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Inderkum students celebrating Dia de Los Muertos in Diaspora 

Collaborative ofrenda with dedications to celebrities and lost family members.
Benjamin Lopez
Collaborative ofrenda with dedications to celebrities and lost family members.

Every year on the first two days of November, Latinos in Mexico, Central America, and the United States honor their ancestors in a celebration and remembrance called Dia de Los Muertos, or Day of the Dead. 

“To me Dia de Los Muertos is making ofrendas, making food and drinks for the ancestors, and visiting their graves in remembrance,” said Inderkum High School sophomore Alina Jacquez Esqueda.

Describing ofrendas, the altars made to honor past relatives, Jacquez Esqueda said, “They can be simple or complex, but always with a photo of a loved one who passed away.” 

Student made Dia de Los Muertos decorations in an Inderkum High art classroom. (Benjamin Lopez)

As its practitioners have changed locations by migrating to the U.S, the celebration has undergone change. Immigration also has been a factor in decreasing the prevalence of the celebration. 

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Ana Garcia, an Inderkum college counselor, said, “When families migrate there is a desire and a pressure to assimilate, so oftentimes some cultural traditions can be left behind in their country of origin.” 

Physical separation has also played a role in reshaping how Latinos commemorate Día de Los Muertos. 

Melvin Martinez, an Inderkum senior, said, “For most of the Latinos here, we can’t visit our loved ones’ graves because they’re in a different country.” 

Still, while being a country away from past loved ones has complicated aspects of the holiday, it is still preserved and enjoyed by many in the U.S.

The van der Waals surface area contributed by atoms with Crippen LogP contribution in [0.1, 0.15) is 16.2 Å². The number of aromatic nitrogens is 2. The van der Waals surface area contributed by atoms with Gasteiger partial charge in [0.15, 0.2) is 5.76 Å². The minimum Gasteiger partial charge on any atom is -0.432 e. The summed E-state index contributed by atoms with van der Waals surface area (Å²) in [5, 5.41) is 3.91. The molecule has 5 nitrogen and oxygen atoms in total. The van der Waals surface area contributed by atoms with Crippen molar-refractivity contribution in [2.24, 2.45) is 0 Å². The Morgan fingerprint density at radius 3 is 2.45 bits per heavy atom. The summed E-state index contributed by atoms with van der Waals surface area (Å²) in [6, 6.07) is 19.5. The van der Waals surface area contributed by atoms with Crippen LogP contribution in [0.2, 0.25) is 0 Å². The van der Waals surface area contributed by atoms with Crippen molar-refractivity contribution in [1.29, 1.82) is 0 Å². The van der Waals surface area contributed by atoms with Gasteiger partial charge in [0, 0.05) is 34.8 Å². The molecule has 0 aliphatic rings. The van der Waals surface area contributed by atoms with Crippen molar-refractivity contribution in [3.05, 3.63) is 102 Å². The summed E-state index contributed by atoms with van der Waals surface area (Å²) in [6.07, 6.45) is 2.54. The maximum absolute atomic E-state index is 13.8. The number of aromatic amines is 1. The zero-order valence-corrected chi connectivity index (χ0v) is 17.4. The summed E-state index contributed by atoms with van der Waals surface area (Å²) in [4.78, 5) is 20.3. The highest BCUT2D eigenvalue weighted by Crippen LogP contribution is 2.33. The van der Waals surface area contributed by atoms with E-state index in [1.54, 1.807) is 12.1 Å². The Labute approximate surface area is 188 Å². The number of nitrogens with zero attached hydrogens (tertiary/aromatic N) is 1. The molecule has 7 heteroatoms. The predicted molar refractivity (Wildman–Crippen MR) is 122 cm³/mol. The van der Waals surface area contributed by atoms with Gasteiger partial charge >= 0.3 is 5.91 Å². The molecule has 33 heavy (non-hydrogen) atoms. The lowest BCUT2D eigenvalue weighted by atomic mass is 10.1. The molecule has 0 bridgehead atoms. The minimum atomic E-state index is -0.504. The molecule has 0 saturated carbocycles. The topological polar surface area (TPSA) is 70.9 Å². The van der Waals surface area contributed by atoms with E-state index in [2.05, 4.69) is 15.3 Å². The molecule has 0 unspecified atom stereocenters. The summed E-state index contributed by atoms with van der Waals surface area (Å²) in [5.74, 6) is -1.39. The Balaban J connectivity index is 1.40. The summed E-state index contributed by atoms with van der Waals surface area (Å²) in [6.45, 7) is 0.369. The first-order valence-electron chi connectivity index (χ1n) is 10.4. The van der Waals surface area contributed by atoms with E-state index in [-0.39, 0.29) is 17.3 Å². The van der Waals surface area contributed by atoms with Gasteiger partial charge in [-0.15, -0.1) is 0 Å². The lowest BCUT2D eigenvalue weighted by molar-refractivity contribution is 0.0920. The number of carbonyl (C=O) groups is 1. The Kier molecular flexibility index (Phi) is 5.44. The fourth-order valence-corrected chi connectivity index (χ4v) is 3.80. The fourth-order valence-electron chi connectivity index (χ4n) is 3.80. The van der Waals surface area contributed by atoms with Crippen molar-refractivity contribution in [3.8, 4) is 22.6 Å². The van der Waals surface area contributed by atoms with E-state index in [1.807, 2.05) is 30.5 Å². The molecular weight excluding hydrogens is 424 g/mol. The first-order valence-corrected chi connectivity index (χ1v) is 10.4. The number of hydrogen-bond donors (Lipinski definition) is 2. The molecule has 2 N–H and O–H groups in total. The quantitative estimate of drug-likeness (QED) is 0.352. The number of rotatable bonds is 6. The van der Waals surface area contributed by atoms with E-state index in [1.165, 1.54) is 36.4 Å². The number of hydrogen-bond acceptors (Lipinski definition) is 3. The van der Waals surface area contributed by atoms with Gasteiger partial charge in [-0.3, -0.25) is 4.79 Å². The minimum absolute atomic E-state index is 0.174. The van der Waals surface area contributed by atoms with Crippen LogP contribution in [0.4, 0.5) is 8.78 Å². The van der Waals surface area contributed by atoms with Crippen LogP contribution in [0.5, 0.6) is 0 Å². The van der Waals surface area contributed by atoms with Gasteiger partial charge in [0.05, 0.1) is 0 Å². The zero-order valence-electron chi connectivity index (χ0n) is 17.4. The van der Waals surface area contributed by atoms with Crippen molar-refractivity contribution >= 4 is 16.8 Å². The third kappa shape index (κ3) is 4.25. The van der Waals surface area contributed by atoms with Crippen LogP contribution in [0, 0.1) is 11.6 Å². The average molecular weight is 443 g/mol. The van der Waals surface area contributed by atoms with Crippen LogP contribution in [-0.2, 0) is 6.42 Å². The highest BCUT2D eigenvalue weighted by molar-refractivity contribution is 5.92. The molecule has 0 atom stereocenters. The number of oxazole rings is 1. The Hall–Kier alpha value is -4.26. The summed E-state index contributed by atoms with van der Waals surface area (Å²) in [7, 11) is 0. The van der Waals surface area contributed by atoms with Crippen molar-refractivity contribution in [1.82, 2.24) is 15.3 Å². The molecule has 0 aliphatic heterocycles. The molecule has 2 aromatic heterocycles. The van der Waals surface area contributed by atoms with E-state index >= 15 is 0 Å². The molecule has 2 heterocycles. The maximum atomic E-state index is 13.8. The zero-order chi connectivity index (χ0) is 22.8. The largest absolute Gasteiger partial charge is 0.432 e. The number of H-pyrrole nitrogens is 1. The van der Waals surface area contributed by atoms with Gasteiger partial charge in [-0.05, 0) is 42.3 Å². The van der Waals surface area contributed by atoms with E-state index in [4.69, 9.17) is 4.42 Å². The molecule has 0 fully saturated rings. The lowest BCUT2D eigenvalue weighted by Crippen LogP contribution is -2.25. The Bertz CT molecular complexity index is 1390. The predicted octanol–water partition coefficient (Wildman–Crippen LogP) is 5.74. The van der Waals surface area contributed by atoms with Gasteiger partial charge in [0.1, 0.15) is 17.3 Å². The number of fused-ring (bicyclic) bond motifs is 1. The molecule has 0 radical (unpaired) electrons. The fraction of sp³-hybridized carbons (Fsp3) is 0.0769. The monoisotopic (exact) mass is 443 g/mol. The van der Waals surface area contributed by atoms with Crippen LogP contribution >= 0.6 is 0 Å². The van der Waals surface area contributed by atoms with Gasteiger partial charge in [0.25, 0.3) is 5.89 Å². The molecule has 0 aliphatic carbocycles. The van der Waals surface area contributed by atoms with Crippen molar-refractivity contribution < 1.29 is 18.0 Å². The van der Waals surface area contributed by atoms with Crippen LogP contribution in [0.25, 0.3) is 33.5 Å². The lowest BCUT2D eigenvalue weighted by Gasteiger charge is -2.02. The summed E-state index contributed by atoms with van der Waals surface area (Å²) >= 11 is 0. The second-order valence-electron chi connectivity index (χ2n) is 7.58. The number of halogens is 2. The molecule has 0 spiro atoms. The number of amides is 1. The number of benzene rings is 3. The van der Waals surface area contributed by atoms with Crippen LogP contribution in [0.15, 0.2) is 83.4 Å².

“Being so far away from the place that honors your traditions and carries family history can lessen the strength of the celebration, but the essence of that practice still remains,” Garcia said. 

(Student made Dia de Los Muertos decorations in an Inderkum art classroom) 

Jacquez Esqueda agreed. “Here in the U.S we still make colorful ofrendas, and even if it’s not decorated like it would be in Mexico with homemade food or marigolds, the memory is being preserved,” Jacquez Esqueda said. 

In Spanish and Art classrooms at Inderkum, the celebration is shared among the students with creative activities and informational videos. 

“I think it’s great that students are able to interact with different cultural traditions through fun experiences incorporated into education that goes with their subject,” Garcia said. 

Students expressed pride in preserving the heart of the Dia de Los Muertos celebration while adapting it to life in the United States away from cultural and familial homes.

“We have preserved this aspect of our Latino culture and molded it to the situation of our new homeland, keeping the Mexicano in a tradition that has adapted to become American,” said Martinez. 

Inderkum students produced their own unique versions of Dia del last Muertos artwork. (Benjamin Lopez)

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About the Contributor
Benjamin Lopez, Reporter
I am a freshman at Inderkum High School. I am also a poet for Sacramento Area Youth Speaks representing Sacramento in an international poetry competition hosted by Brave New Voices. I am also a swimmer and love to write and make art for clubs in my school.
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